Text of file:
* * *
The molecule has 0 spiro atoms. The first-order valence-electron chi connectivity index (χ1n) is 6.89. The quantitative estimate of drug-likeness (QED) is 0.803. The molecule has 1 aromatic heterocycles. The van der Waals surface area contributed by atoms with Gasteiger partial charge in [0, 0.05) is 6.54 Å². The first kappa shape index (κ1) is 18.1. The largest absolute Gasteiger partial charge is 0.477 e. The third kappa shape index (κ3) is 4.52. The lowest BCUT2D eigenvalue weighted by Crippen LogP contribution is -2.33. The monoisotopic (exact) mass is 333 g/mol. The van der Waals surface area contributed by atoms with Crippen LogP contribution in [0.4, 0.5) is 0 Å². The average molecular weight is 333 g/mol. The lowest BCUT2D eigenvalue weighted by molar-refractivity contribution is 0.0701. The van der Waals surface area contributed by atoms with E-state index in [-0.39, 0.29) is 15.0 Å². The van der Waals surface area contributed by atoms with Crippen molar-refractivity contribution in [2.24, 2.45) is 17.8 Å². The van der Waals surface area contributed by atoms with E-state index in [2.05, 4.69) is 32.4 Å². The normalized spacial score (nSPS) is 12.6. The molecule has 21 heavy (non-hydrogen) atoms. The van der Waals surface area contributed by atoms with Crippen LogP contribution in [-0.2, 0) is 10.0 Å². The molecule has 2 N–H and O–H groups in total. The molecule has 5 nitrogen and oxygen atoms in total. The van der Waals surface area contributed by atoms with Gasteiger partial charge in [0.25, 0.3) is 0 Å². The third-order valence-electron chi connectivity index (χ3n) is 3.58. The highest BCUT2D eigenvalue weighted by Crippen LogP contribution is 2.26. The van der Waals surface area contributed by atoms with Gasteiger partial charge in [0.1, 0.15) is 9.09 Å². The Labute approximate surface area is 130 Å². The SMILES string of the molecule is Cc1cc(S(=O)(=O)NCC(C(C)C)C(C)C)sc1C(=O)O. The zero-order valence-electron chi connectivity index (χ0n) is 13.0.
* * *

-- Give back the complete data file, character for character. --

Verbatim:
The molecule has 0 spiro atoms. The first-order valence-electron chi connectivity index (χ1n) is 6.89. The quantitative estimate of drug-likeness (QED) is 0.803. The molecule has 1 aromatic heterocycles. The van der Waals surface area contributed by atoms with Gasteiger partial charge in [0, 0.05) is 6.54 Å². The first kappa shape index (κ1) is 18.1. The largest absolute Gasteiger partial charge is 0.477 e. The third kappa shape index (κ3) is 4.52. The lowest BCUT2D eigenvalue weighted by Crippen LogP contribution is -2.33. The monoisotopic (exact) mass is 333 g/mol. The van der Waals surface area contributed by atoms with Crippen LogP contribution in [0.4, 0.5) is 0 Å². The average molecular weight is 333 g/mol. The lowest BCUT2D eigenvalue weighted by molar-refractivity contribution is 0.0701. The van der Waals surface area contributed by atoms with E-state index in [-0.39, 0.29) is 15.0 Å². The van der Waals surface area contributed by atoms with Crippen molar-refractivity contribution in [2.24, 2.45) is 17.8 Å². The van der Waals surface area contributed by atoms with E-state index in [2.05, 4.69) is 32.4 Å². The normalized spacial score (nSPS) is 12.6. The molecule has 21 heavy (non-hydrogen) atoms. The van der Waals surface area contributed by atoms with Crippen LogP contribution in [-0.2, 0) is 10.0 Å². The molecule has 2 N–H and O–H groups in total. The molecule has 5 nitrogen and oxygen atoms in total. The van der Waals surface area contributed by atoms with Gasteiger partial charge in [0.25, 0.3) is 0 Å². The third-order valence-electron chi connectivity index (χ3n) is 3.58. The highest BCUT2D eigenvalue weighted by Crippen LogP contribution is 2.26. The van der Waals surface area contributed by atoms with Gasteiger partial charge in [0.1, 0.15) is 9.09 Å². The Labute approximate surface area is 130 Å². The SMILES string of the molecule is Cc1cc(S(=O)(=O)NCC(C(C)C)C(C)C)sc1C(=O)O. The zero-order valence-electron chi connectivity index (χ0n) is 13.0.